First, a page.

Thesis

Do judicial responses to restraining order requests discriminate against male victims of intimate partner violence: a replication study

Thesis (M.A., Sociology) -- California State University, Sacramento, 2011.

In 2009, Muller et al. examined the process of obtaining temporary and permanent restraining orders in Sacramento County, California. The findings of the study indicate a gender difference in relation to the granting of both temporary and permanent orders, with male plaintiffs obtaining both orders less often then female plaintiffs. As a result, the authors conclude that judicial discrimination exists against male victims of intimate partner violence. However, multiple issues can be observed throughout the article. Because these issues have the potential to affect the results, it is important to revise the original methods and create a replication study. The data for the following replication was collected at the Sacramento Family Court in Sacramento, California, and aims to examine the process of obtaining a temporary and permanent restraining orders. However, the study bases its findings on improved methods that include a larger sample with an equal number of male and female plaintiffs and an extensive group of control variables. In addition to the quantitative data, the current study incorporates qualitative data. These qualitative data, including judicial comments, offer important insight regarding the judicial decision-making process. The replication reveals a smaller gender difference in obtaining a temporary restraining order than the original study, with the qualitative data suggesting an alternative explanation for this observed disparity. No statistically significant gender difference in the issuance of permanent orders is noted. The replication does not therefore support the original study’s claim of judicial discrimination in the issuance of these orders.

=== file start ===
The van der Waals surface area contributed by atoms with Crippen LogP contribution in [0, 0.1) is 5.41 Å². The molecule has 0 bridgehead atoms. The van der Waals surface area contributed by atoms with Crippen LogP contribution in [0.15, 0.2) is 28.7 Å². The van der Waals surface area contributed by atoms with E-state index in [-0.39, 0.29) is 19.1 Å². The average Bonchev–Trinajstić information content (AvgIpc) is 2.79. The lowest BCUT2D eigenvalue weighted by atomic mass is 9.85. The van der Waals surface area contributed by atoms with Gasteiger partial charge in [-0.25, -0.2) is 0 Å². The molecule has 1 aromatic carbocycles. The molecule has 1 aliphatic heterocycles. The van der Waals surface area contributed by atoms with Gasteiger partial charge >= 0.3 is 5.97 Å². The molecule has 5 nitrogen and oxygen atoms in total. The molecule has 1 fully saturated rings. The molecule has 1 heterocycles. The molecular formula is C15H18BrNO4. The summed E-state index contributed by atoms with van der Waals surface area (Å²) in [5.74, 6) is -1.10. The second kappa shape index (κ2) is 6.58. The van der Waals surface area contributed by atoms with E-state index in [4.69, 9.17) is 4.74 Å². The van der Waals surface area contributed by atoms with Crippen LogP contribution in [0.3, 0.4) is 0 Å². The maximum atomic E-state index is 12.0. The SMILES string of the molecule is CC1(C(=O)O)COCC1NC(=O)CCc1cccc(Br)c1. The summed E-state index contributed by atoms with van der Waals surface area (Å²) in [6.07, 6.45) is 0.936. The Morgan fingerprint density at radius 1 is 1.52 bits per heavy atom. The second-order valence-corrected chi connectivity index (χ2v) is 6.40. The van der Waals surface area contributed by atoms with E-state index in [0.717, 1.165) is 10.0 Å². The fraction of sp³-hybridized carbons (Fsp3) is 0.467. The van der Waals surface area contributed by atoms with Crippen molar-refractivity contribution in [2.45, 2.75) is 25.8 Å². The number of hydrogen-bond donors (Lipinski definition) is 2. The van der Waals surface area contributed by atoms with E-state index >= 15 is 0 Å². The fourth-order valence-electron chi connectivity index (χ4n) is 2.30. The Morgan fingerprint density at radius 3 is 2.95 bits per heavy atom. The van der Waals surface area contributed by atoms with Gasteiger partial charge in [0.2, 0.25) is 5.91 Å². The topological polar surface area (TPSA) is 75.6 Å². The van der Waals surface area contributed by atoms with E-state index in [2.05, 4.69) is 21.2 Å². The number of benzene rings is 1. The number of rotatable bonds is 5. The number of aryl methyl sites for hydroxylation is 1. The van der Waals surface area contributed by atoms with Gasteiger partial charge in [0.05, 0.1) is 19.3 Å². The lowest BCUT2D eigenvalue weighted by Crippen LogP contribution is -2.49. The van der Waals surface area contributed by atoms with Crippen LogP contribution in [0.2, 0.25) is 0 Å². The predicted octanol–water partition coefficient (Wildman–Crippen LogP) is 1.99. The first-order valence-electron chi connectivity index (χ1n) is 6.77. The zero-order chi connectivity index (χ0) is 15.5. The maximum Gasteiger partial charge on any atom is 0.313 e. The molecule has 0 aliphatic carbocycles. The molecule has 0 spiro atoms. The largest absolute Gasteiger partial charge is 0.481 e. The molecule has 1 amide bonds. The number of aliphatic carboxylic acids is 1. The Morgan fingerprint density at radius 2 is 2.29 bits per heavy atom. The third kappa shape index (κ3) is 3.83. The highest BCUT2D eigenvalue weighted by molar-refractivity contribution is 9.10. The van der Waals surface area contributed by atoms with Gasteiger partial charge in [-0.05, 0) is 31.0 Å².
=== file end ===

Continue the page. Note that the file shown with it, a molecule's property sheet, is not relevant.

In 2009, Muller et al. examined the process of obtaining temporary and permanent restraining orders in Sacramento County, California. The findings of the study indicate a gender difference in relation to the granting of both temporary and permanent orders, with male plaintiffs obtaining both orders less often then female plaintiffs. As a result, the authors conclude that judicial discrimination exists against male victims of intimate partner violence. However, multiple issues can be observed throughout the article. Because these issues have the potential to affect the results, it is important to revise the original methods and create a replication study. The data for the following replication was collected at the Sacramento Family Court in Sacramento, California, and aims to examine the process of obtaining a temporary and permanent restraining orders. However, the study bases its findings on improved methods that include a larger sample with an equal number of male and female plaintiffs and an extensive group of control variables. In addition to the quantitative data, the current study incorporates qualitative data. These qualitative data, including judicial comments, offer important insight regarding the judicial decision-making process. The replication reveals a smaller gender difference in obtaining a temporary restraining order than the original study, with the qualitative data suggesting an alternative explanation for this observed disparity. No statistically significant gender difference in the issuance of permanent orders is noted. The replication does not therefore support the original study’s claim of judicial discrimination in the issuance of these orders.

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